Cognitive dysfunction and reactive microglia are hallmarks of traumatic brain injury (TBI), yet whether these cells contribute to cognitive deficits and secondary inflammatory pathology remains poorly understood. Here, we show that removal of microglia from the mouse brain has little effect on the outcome of TBI, but inducing the turnover of these cells through either pharmacologic or genetic approaches can yield a neuroprotective microglial phenotype that profoundly aids recovery. The beneficial effects of these repopulating microglia are critically dependent on interleukin-6 (IL-6) trans-signaling via the soluble IL-6 receptor (IL-6R) and robustly support adult neurogenesis, specifically by augmenting the survival of newborn neurons that directly support cognitive function. We conclude that microglia in the mammalian brain can be manipulated to adopt a neuroprotective and pro-regenerative phenotype that can aid repair and alleviate the cognitive deficits arising from brain injury.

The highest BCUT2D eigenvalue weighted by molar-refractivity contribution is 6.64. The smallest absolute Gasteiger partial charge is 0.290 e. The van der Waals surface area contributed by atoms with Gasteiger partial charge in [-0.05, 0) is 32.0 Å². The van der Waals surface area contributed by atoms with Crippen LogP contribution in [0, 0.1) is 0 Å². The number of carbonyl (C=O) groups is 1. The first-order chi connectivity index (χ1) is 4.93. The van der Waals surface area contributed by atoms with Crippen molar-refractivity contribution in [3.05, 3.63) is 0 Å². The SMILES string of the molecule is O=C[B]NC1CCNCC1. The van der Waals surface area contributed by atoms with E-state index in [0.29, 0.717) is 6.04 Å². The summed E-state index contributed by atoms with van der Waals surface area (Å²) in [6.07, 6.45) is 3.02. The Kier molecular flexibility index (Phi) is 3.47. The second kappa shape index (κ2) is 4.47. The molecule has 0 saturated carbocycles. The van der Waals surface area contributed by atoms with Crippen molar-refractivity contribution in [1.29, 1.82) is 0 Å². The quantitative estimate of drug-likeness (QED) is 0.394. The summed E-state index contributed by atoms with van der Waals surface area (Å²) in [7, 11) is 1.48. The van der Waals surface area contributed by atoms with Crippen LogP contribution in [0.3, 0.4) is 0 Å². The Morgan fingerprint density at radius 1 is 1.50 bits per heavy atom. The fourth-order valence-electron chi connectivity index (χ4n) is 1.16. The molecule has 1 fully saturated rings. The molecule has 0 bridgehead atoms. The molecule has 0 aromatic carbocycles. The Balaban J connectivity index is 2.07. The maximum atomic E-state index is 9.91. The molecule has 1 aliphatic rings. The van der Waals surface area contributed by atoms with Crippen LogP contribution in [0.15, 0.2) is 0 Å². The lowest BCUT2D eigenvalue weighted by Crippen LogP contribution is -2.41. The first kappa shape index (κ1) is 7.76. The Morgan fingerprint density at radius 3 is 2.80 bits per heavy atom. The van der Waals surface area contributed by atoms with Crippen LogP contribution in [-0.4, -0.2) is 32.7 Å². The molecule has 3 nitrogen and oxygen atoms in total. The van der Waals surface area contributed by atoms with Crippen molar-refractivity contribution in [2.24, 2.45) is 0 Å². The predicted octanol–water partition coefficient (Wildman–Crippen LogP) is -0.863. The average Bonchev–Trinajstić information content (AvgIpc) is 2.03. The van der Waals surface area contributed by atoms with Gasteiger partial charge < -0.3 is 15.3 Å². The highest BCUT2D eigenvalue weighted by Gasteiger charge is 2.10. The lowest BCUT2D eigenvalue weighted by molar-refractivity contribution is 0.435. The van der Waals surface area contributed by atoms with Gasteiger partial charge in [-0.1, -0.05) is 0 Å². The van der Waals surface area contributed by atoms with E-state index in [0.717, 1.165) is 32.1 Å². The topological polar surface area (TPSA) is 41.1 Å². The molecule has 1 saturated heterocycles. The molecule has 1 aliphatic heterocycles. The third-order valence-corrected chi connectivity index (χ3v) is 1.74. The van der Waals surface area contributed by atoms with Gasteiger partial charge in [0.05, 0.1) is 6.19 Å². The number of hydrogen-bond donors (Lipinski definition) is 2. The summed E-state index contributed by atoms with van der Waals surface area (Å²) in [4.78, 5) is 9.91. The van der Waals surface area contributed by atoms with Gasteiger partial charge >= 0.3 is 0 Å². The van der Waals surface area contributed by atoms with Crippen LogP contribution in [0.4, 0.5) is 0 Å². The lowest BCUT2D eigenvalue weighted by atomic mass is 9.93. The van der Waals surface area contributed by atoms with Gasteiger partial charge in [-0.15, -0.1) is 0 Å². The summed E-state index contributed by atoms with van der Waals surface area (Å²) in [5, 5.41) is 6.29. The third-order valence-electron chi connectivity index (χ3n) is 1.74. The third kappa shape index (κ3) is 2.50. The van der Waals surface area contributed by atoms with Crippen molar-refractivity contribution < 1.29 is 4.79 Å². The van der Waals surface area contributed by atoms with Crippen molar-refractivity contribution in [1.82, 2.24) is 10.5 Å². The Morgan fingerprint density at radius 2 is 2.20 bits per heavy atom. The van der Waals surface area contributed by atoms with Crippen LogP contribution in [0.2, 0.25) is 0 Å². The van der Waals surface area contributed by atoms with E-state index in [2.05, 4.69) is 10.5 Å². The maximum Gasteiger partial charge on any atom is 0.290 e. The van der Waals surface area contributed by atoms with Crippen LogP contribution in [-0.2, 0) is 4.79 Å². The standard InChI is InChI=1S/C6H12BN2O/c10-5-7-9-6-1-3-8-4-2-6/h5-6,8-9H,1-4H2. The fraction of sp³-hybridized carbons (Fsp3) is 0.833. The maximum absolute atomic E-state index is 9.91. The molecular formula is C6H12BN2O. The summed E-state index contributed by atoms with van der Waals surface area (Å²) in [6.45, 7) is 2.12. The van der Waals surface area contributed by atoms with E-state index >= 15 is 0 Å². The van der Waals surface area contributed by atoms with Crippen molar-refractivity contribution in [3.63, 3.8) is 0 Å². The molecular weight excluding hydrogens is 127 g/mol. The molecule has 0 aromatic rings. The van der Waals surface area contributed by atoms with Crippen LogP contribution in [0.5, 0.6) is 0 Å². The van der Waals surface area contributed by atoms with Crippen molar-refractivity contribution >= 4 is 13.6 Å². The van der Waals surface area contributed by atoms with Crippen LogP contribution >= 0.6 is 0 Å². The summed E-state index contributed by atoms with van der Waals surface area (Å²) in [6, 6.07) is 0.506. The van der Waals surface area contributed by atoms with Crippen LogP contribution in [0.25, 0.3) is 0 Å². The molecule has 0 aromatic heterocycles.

833 - 846.e16
A1 astrocyte, active place avoidance, complement, learning and memory, macrophage, neural stem/progenitor cells, neuroinflammation, neurotrauma, rejuvenating microglia, spatial transcriptomics, Animals, Brain, Brain Injuries, Traumatic, Cognitive Dysfunction, Disease Models, Animal, Humans, Inflammation, Interleukin-6, Mice, Microglia, Neurons, Neuroprotective Agents, Receptors, Interleukin-6, Regeneration, Signal Transduction